Especial is delighted to welcome Alphonse back to the label for a third EP to again show his deep knowledge of the past to make a future. After the debut dub-breaks-poem of Same For Me and success of his warrior afro-dance Smokey 12”, Alphonse made new friends with acclaimed releases for Klasse Wrecks, Hypercolour and Tone Dropout, before here returning like a chosen one with four sun kissed blessings.

Before the fields of Letchlade, hills of Castlemorton or beaches of Skegness had witnessed Alphonse exploring the sounds of many a free party sunrise, summers were misspent travelling the “disco” buses of Europe, tripping the light fantastic from Spook to Amnesia, Disco Piu to Euritimia.

The music, shared experiences and inclusion all led to an acute understanding apparent in his production skills. Ambient dreamscapes, warm bass lines, 808 breaks, 909 kick, piano, flute and horn melodies atop all lift to the heavens. In Moan Up and White Pepper Alphonse takes, reshapes, rebuilds and rewrites to create anew, expanding minds and hearts like never before.

Long stories, short stores, a nod and wink, at its heart Stolen Sunrise is an EP of wonderful expression, a producer peaking, providing a soundtrack to share for those that look to the future horizons with love.

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Vilod “The Clouds Know” (Mana)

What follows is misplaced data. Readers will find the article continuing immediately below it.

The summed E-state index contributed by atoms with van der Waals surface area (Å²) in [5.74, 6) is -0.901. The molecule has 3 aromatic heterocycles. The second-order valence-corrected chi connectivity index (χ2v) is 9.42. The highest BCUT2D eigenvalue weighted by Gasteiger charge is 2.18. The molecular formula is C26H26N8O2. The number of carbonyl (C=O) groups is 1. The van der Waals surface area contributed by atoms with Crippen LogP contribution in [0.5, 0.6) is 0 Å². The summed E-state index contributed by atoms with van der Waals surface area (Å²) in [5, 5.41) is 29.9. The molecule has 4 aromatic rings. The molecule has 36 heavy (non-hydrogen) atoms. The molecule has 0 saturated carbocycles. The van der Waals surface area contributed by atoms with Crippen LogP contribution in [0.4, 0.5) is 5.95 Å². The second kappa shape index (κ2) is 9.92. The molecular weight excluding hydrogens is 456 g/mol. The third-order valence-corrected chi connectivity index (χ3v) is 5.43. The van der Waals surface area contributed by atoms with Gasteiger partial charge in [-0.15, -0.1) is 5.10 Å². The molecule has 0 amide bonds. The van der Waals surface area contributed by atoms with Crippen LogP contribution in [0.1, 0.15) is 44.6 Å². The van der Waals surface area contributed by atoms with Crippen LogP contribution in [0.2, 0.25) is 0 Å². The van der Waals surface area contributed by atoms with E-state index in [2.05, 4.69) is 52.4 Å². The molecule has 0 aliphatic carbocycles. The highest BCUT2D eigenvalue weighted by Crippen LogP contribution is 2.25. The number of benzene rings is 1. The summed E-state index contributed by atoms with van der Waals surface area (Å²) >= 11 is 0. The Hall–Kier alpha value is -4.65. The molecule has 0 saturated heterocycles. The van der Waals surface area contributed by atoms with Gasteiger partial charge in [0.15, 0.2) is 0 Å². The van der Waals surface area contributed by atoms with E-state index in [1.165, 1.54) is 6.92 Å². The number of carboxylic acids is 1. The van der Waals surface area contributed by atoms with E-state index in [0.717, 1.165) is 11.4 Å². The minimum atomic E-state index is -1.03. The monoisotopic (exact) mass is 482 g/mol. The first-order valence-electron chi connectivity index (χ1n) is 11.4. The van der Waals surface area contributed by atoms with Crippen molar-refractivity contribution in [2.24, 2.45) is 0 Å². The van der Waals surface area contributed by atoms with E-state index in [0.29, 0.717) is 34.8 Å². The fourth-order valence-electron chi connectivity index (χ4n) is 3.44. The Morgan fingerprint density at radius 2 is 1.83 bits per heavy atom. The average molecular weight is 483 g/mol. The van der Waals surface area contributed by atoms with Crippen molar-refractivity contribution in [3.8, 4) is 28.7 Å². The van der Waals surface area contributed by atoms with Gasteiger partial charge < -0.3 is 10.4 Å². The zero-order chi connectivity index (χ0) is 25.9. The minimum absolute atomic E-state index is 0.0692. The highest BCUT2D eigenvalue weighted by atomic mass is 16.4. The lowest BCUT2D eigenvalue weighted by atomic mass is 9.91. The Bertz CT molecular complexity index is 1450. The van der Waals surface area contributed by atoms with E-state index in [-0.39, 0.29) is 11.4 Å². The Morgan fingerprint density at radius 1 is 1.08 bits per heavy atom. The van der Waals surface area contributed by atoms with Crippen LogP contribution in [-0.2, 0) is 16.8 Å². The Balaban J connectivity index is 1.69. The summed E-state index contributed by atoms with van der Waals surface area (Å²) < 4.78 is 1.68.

2020-03-07T06:54:21+00:00December 20th, 2019|

Ricardo Villalobos and Max Loderbauer as Vilod, with their second full-length album following 2015’s cult classic Safe in Harbour on Perlon. Housed in a stunning gatefold sleeve. “Cryptic, twilight emissions from Villalobos and Loderbauer; their synthetic compound of electronics and ouroboros jazz has walked from ECM and Perlon over to Mana. Developing a sound that tends to drift along as otherworldly atmospheres and strange fusion, Vilod evade easy categorisation, even compared to Villalobos’ already experimental and genre-twisting solo minimal offerings. He and Loderbauer pull away the backbone inherent to the structure of that dance music, and The Clouds Know refines a deft and subtle musical noir built on ambient cues, sparks and claps of electricity, brushed drums, black voids and subterranean bass swoops. There’s a twinkle in the eye and moments of deadpan levity, but the overall mood here is sober and introspective. Emotions run deep. Through studio mastery and an enigmatic language, the album forms a fascinating sonic and sensory work with few compromises. With erratic rhythms notably submerged — techno remains as an irregular pulse in the belly of the beast — fields of crisp, uncanny detail expand greatly. Humid environments appear, dense with the chatter of synthesized insects and the gentle rain of drums and whispering cymbals, enchanting the listener in focus or sublimating into layers of ambience depending on your disposition — and the quality of your stereo field.”

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Nine Circles “Early Days” (Onderstroom)

2020-03-07T06:07:50+00:00December 20th, 2019|